Lewis's argument that although the government's evidence may have been sufficient to support a charge of conspiracy to possess and distribute cocaine base, that evidence was insufficient to support the charge pled in the indictment--possession with intent to distribute cocaine base--is equally meritless. This claim is raised for the first time on appeal and is thus procedurally barred unless Lewis can demonstrate "cause excusing his procedural default or actual prejudice resulting from the errors of which he complains or . . . that a fundamental miscarriage of justice will occur if his claim is not addressed." United States v. Cook, 997 F.2d 1312, 1320 (10th Cir. 1993).
Lewis has failed to show cause for his failure to raise this claim on direct appeal. Moreover, Lewis does not challenge the district court's specific finding that the jury was instructed only as to the elements of the offense with which he was charged. The district court's factual findings, which Lewis does not challenge on appeal, demonstrate that there was sufficient evidence adduced at trial from which a reasonable jury could conclude that Lewis was guilty of possessing crack cocaine with intent to distribute. As such, Lewis has failed to demonstrate that a fundamental miscarriage of justice will occur if his claim is not addressed.
We also reject Lewis's claim that the court violated his Sixth Amendment right to confrontation when it allowed a police officer to testify about the
out-of-court confession of a nontestifying codefendant. A defendant's Sixth Amendment right of confrontation is violated if the prosecution is allowed to introduce a nontestifying codefendant's out-of-court confession that implicates the defendant in the commission of the crimes charged. See Bruton v. United States, 391 U.S. 123, 135-36 (1968). However, the Court has refused to extend Bruton to cases where the nontestifying codefendant's out-of-court confession is admitted with a proper "limiting instruction" and is "redacted to eliminate not only the defendant's name, but any reference to his or her existence." Richardson v. Marsh, 481 U.S. 200, 211 (1987). On appeal, Lewis does not contest the district court's findings that the trial judge gave a proper limiting instruction to the jury concerning the codefendant's out-of-court confession and that the confession was redacted to eliminate any reference to Lewis's name or his existence. We thus discern no Confrontation Clause violation.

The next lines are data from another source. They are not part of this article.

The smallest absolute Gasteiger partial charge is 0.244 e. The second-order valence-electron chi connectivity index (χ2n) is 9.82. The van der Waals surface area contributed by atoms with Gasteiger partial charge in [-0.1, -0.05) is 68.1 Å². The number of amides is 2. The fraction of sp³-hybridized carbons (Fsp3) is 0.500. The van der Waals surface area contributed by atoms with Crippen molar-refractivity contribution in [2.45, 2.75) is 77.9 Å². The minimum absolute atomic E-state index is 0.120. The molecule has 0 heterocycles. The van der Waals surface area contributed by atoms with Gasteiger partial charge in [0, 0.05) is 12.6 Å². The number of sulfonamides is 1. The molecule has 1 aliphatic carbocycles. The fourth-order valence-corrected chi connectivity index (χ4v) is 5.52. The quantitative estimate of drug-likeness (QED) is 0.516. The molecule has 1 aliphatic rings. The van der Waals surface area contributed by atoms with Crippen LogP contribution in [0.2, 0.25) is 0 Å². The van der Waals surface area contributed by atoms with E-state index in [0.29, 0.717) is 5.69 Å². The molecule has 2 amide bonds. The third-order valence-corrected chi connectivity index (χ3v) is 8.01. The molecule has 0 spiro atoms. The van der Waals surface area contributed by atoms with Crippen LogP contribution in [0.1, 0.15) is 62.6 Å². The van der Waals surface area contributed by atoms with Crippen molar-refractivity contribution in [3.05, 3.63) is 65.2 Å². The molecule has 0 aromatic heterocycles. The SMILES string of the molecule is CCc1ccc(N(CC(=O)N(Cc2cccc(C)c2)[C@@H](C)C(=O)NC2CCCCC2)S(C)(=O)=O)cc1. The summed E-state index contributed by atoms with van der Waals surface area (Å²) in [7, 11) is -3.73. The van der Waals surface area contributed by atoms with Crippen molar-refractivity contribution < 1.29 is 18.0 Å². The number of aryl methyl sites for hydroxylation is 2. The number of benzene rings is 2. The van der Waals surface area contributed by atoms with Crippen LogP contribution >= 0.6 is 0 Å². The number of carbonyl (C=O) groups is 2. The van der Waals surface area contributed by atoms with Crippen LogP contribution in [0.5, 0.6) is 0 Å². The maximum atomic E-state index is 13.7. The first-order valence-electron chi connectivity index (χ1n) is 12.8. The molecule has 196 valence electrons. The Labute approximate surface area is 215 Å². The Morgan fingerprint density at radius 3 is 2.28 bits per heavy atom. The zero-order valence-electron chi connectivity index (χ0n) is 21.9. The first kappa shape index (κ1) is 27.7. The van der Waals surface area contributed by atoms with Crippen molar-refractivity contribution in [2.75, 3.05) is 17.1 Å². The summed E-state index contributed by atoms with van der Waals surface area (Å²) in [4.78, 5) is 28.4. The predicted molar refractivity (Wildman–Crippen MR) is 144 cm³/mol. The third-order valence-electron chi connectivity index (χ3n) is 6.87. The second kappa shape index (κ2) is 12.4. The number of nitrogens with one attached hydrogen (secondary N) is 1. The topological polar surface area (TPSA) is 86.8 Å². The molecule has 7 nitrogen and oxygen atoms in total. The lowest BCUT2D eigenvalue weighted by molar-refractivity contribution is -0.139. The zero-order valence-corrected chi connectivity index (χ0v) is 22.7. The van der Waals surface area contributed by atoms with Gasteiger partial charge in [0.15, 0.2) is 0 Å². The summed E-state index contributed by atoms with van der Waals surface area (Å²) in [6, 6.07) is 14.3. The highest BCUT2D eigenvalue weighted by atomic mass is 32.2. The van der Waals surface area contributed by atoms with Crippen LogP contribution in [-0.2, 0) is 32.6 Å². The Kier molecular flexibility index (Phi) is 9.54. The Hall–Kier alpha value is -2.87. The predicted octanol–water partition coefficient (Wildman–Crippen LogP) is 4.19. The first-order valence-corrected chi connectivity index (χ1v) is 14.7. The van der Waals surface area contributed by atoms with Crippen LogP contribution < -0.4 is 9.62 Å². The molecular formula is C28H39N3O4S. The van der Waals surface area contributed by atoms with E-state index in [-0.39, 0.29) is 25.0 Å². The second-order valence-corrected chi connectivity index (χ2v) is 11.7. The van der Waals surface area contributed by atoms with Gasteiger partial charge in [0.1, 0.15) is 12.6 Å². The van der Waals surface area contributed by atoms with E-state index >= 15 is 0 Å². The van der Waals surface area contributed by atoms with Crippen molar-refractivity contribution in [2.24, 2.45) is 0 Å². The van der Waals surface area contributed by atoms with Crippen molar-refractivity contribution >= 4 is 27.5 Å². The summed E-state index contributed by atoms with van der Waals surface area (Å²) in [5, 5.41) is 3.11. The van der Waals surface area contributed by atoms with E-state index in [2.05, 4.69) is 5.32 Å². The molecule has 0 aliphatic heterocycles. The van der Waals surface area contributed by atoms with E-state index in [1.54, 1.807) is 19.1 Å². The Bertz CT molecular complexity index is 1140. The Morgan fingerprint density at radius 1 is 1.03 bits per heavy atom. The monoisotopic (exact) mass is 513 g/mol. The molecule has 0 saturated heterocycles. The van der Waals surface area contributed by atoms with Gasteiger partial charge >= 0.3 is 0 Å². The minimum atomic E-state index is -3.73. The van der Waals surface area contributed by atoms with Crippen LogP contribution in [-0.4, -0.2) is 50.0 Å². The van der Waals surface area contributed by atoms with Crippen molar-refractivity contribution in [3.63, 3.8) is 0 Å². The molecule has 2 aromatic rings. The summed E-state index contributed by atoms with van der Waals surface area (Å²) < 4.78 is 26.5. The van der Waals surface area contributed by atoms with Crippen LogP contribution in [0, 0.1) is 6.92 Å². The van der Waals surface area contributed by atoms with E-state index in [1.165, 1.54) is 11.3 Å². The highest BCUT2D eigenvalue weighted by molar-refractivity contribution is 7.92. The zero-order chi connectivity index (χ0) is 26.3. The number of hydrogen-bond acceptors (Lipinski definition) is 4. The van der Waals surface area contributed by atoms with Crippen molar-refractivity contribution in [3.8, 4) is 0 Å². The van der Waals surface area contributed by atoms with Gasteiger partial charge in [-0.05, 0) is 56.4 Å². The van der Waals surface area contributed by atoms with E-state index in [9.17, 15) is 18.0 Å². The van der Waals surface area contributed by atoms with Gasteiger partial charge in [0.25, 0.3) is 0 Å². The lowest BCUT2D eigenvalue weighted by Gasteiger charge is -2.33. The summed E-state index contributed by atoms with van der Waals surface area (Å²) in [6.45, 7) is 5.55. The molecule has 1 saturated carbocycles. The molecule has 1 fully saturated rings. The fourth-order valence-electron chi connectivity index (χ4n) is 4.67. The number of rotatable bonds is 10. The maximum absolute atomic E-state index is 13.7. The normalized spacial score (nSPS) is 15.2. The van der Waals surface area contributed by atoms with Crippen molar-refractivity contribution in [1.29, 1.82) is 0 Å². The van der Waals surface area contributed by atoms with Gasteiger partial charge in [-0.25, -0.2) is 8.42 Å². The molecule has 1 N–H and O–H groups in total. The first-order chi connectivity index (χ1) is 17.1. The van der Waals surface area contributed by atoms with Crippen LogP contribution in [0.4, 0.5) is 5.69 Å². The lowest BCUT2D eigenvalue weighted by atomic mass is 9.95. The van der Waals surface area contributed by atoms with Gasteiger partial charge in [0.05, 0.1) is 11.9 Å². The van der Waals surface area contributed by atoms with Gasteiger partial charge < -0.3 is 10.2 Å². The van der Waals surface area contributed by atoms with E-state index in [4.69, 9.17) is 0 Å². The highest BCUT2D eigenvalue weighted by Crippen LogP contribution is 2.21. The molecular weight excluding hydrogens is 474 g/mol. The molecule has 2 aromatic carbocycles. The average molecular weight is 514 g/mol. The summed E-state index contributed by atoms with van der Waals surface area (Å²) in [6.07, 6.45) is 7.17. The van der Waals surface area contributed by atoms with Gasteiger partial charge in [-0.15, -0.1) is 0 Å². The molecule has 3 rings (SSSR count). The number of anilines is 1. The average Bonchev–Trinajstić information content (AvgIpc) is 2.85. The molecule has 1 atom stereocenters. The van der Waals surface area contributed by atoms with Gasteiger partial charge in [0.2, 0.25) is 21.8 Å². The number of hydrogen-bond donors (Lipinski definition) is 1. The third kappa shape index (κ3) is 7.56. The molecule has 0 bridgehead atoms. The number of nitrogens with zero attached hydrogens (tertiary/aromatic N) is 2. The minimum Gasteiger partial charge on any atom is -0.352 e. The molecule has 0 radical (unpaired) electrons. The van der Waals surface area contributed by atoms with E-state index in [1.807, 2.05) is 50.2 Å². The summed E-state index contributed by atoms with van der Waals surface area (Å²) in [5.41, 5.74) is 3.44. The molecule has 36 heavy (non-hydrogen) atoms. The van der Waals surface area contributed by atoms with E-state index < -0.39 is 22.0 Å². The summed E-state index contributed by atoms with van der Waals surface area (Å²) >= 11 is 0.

We find no merit to Lewis's claim that the district court lacked jurisdiction to try him.
Concluding that Lewis has failed to make "a substantial showing of the denial of a constitutional right," 28 U.S.C. 2253(c)(2), we deny his request for a certificate of appealability.
DISMISSED. The mandate shall issue forthwith.
ENTERED FOR THE COURT
Carlos F. Lucero
*.The case is unanimously ordered submitted without oral argument pursuant to Fed. R. App. P. 34(a)(2) and 10th Cir. R. 34.1(G). This order and judgment is not binding precedent, except under the doctrines of law of the case, res judicata, and collateral estoppel. The court generally disfavors the citation of orders and judgments; nevertheless, an order and judgment may be cited under the terms and conditions of 10th Cir. R. 36.3.
1.On direct appeal, Lewis attributed his counsel's failure to investigate the informant to the government's untimely disclosure of discovery material. We rejected this argument and found "no prejudice resulting from the untimely discoveries," because Lewis conceded that the police reports "were provided to [him] as soon as the government became aware of them [and the] court provided time for [Lewis] to review the report[s]." Lewis, 1993 WL 307992 at *3.